• @Pacerier interesting concept. But won't size change constantly as comments and answers are edited? – Ciro Santilli 新疆改造中心法轮功六四事件 Mar 7 '18 at 6:21
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    @CiroSantilli包子露宪六四事件法轮功, Take a banned HTTP response that's accessed by this set of server IPs, measure the size of the transaction and write it down. Every morning or every hour, update the database. Now whenever we have a request from these IPs of this exact size, we break the connection. If the average HTTP response is 100KB, we have only a 1 in 100k chance of false positive. 100 banned responses from this IP? That's only a 100 in 100k chance of false positive. ¶ I believe the concept has... – Pacerier Mar 9 '18 at 13:33
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    ...long (cf goo.gl/vXum6R ) been out of research labs and already deployed in Middle East. Information about China is slower/harder because frankly the West can't be much bothered about the average Chinese citizen and so funding in this area is minimized. There is more information leaked than just that actually; for example resources always occurs "in batch" (after this request, this CSS request will follow, this IMG request will follow, etc, etc) – Pacerier Mar 9 '18 at 13:39
  • @Pacerier interesting stuff! – Ciro Santilli 新疆改造中心法轮功六四事件 Mar 9 '18 at 13:43
  • @CiroSantilli包子露宪六四事件法轮功, Personally, I verily believe it's already deployed in parts of China; take a look at the number of Chinese surnames on the page security.stackexchange.com/a/4418/2379 – Pacerier Mar 9 '18 at 13:45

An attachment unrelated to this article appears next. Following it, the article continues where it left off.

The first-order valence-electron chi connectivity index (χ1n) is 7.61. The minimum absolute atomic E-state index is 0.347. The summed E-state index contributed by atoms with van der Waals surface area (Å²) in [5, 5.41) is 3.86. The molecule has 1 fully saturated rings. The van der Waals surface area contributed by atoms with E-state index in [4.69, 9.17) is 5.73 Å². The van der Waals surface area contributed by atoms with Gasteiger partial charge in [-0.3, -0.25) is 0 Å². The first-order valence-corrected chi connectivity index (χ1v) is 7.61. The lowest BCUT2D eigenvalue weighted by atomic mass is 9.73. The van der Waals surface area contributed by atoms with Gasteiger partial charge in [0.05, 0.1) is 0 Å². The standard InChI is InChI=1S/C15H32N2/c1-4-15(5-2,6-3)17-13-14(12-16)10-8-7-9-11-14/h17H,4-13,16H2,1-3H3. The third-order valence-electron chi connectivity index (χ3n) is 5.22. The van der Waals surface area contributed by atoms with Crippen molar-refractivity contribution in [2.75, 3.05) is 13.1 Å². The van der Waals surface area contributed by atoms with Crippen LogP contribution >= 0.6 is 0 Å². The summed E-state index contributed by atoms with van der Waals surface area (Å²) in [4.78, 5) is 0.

• @Pacerier sure, everything that is doable, they have already done most likely. – Ciro Santilli 新疆改造中心法轮功六四事件 Mar 9 '18 at 13:47
16

As a Chinese mainland citizen, I would like to share my experiences visiting the Stack Exchange Network. Leave a comment whenever you need clarification or think this should be updated.

Update 1: As of June 2018, the connectivity has been much better, provided that you have correctly overridden the dependency of ajax.googleapis.com. Otherwise it still loads like snails and turtles. Web pages are fully functional after successfully loading jQuery.


Original answer:

Connectivity

The connection to SE is fairly slow, no matter how fast your network bandwidth is. This is primarily due to the use of the Great Firewall. Opening question pages, loading user profiles, submitting answers, etc. are all very slow as well.

Functionality

Since Google AJAX Library is blocked in mainland China, you can't expect these functions to work (at all!!):

  • Real-time preview of posts
  • Top-right dropdown menu for notifications, achievements, reviews.

    Strangely, the sites list still works

  • Posts update (the an edit has been made to this post. click here to reload banner, or this post has been deleted and is no longer visible) and certain notifications like question closed

  • New question activity on tag page
  • Up/Down voting and commenting (reported by others, though I myself have not encountered these)
  • Reviewing (The review items just won't load at all)
  • More TBA

Besides, people have reported that logging in (with Stack Exchange OpenID) sometimes gets stuck. Let alone Google and Facebook login.

Workaround?

Use a VPN to circumvent GFW, or if you can stand the slow connection while desiring full functionality, use a proxy for Google AJAX Library. Fortunately the evil party didn't block sstatic.net, which is used as CDN for various other assets (Logo, CSS and more). It'd be at least satisfactory despite of the slow speed.